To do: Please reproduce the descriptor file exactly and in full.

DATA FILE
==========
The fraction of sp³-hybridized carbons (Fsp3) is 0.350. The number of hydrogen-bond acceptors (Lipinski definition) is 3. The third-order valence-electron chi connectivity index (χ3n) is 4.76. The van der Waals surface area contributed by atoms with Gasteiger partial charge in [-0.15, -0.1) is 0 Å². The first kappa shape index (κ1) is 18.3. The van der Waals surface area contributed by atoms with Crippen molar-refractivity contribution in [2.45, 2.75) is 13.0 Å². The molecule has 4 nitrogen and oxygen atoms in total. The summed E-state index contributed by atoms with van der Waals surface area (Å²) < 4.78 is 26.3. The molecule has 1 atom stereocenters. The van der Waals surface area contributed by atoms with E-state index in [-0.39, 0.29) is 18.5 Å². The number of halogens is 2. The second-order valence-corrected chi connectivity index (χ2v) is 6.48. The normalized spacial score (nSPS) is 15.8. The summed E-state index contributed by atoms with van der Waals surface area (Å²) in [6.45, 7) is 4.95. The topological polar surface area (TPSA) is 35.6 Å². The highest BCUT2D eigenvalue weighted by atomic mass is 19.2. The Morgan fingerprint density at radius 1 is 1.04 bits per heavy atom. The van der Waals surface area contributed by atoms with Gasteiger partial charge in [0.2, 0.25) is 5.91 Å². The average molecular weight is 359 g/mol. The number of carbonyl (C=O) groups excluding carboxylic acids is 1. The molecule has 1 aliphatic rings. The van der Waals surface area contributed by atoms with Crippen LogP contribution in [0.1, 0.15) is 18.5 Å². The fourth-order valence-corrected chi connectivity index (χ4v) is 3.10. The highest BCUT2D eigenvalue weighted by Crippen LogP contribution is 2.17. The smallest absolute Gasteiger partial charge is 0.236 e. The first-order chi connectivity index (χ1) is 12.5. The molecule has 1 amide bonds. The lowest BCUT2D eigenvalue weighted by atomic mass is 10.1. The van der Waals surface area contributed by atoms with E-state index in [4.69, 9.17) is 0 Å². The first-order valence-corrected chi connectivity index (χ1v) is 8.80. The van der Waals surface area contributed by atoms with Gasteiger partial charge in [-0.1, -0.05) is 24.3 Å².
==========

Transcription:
The fraction of sp³-hybridized carbons (Fsp3) is 0.350. The number of hydrogen-bond acceptors (Lipinski definition) is 3. The third-order valence-electron chi connectivity index (χ3n) is 4.76. The van der Waals surface area contributed by atoms with Gasteiger partial charge in [-0.15, -0.1) is 0 Å². The first kappa shape index (κ1) is 18.3. The van der Waals surface area contributed by atoms with Crippen molar-refractivity contribution in [2.45, 2.75) is 13.0 Å². The molecule has 4 nitrogen and oxygen atoms in total. The summed E-state index contributed by atoms with van der Waals surface area (Å²) < 4.78 is 26.3. The molecule has 1 atom stereocenters. The van der Waals surface area contributed by atoms with E-state index in [-0.39, 0.29) is 18.5 Å². The number of halogens is 2. The second-order valence-corrected chi connectivity index (χ2v) is 6.48. The normalized spacial score (nSPS) is 15.8. The summed E-state index contributed by atoms with van der Waals surface area (Å²) in [6.45, 7) is 4.95. The topological polar surface area (TPSA) is 35.6 Å². The highest BCUT2D eigenvalue weighted by atomic mass is 19.2. The Morgan fingerprint density at radius 1 is 1.04 bits per heavy atom. The van der Waals surface area contributed by atoms with Gasteiger partial charge in [0.2, 0.25) is 5.91 Å². The average molecular weight is 359 g/mol. The number of carbonyl (C=O) groups excluding carboxylic acids is 1. The molecule has 1 aliphatic rings. The van der Waals surface area contributed by atoms with Crippen LogP contribution in [0.1, 0.15) is 18.5 Å². The fourth-order valence-corrected chi connectivity index (χ4v) is 3.10. The highest BCUT2D eigenvalue weighted by Crippen LogP contribution is 2.17. The smallest absolute Gasteiger partial charge is 0.236 e. The first-order chi connectivity index (χ1) is 12.5. The molecule has 1 amide bonds. The lowest BCUT2D eigenvalue weighted by atomic mass is 10.1. The van der Waals surface area contributed by atoms with E-state index in [4.69, 9.17) is 0 Å². The first-order valence-corrected chi connectivity index (χ1v) is 8.80. The van der Waals surface area contributed by atoms with Gasteiger partial charge in [-0.1, -0.05) is 24.3 Å².